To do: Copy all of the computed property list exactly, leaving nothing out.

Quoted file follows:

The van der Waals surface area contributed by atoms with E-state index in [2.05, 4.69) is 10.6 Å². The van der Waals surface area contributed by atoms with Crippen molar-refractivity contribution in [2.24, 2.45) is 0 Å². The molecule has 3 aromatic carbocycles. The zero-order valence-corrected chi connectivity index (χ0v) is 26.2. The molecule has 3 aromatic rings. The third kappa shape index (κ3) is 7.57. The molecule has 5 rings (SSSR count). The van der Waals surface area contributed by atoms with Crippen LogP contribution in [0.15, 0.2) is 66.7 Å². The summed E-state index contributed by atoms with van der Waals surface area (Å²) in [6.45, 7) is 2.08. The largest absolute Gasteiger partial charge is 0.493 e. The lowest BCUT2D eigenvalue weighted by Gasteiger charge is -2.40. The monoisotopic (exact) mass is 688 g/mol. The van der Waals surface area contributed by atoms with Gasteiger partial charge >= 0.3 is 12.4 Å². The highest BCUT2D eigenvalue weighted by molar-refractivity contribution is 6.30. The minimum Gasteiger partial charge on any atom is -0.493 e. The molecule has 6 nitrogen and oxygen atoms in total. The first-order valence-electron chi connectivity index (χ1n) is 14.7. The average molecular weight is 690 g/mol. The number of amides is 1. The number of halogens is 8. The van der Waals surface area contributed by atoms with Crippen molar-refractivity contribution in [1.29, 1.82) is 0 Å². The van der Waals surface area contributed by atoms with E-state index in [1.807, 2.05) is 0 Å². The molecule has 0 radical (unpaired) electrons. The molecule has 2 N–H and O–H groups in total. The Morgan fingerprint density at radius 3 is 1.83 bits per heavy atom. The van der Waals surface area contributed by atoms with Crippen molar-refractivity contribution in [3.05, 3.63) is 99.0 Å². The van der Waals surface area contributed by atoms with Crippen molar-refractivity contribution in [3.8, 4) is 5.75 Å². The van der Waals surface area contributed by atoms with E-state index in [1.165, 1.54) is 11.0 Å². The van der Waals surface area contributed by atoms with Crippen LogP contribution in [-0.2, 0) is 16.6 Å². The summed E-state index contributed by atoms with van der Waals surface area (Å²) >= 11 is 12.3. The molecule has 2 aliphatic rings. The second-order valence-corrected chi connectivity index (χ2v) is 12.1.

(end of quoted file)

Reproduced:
The van der Waals surface area contributed by atoms with E-state index in [2.05, 4.69) is 10.6 Å². The van der Waals surface area contributed by atoms with Crippen molar-refractivity contribution in [2.24, 2.45) is 0 Å². The molecule has 3 aromatic carbocycles. The zero-order valence-corrected chi connectivity index (χ0v) is 26.2. The molecule has 3 aromatic rings. The third kappa shape index (κ3) is 7.57. The molecule has 5 rings (SSSR count). The van der Waals surface area contributed by atoms with Crippen LogP contribution in [0.15, 0.2) is 66.7 Å². The summed E-state index contributed by atoms with van der Waals surface area (Å²) in [6.45, 7) is 2.08. The largest absolute Gasteiger partial charge is 0.493 e. The lowest BCUT2D eigenvalue weighted by Gasteiger charge is -2.40. The monoisotopic (exact) mass is 688 g/mol. The van der Waals surface area contributed by atoms with Gasteiger partial charge >= 0.3 is 12.4 Å². The highest BCUT2D eigenvalue weighted by molar-refractivity contribution is 6.30. The minimum Gasteiger partial charge on any atom is -0.493 e. The molecule has 6 nitrogen and oxygen atoms in total. The first-order valence-electron chi connectivity index (χ1n) is 14.7. The average molecular weight is 690 g/mol. The number of amides is 1. The number of halogens is 8. The van der Waals surface area contributed by atoms with Crippen molar-refractivity contribution in [1.29, 1.82) is 0 Å². The van der Waals surface area contributed by atoms with E-state index in [1.807, 2.05) is 0 Å². The molecule has 0 radical (unpaired) electrons. The molecule has 2 N–H and O–H groups in total. The Morgan fingerprint density at radius 3 is 1.83 bits per heavy atom. The van der Waals surface area contributed by atoms with Crippen molar-refractivity contribution in [3.05, 3.63) is 99.0 Å². The van der Waals surface area contributed by atoms with Crippen molar-refractivity contribution in [3.8, 4) is 5.75 Å². The van der Waals surface area contributed by atoms with E-state index in [1.165, 1.54) is 11.0 Å². The van der Waals surface area contributed by atoms with Crippen LogP contribution in [-0.2, 0) is 16.6 Å². The summed E-state index contributed by atoms with van der Waals surface area (Å²) >= 11 is 12.3. The molecule has 2 aliphatic rings. The second-order valence-corrected chi connectivity index (χ2v) is 12.1.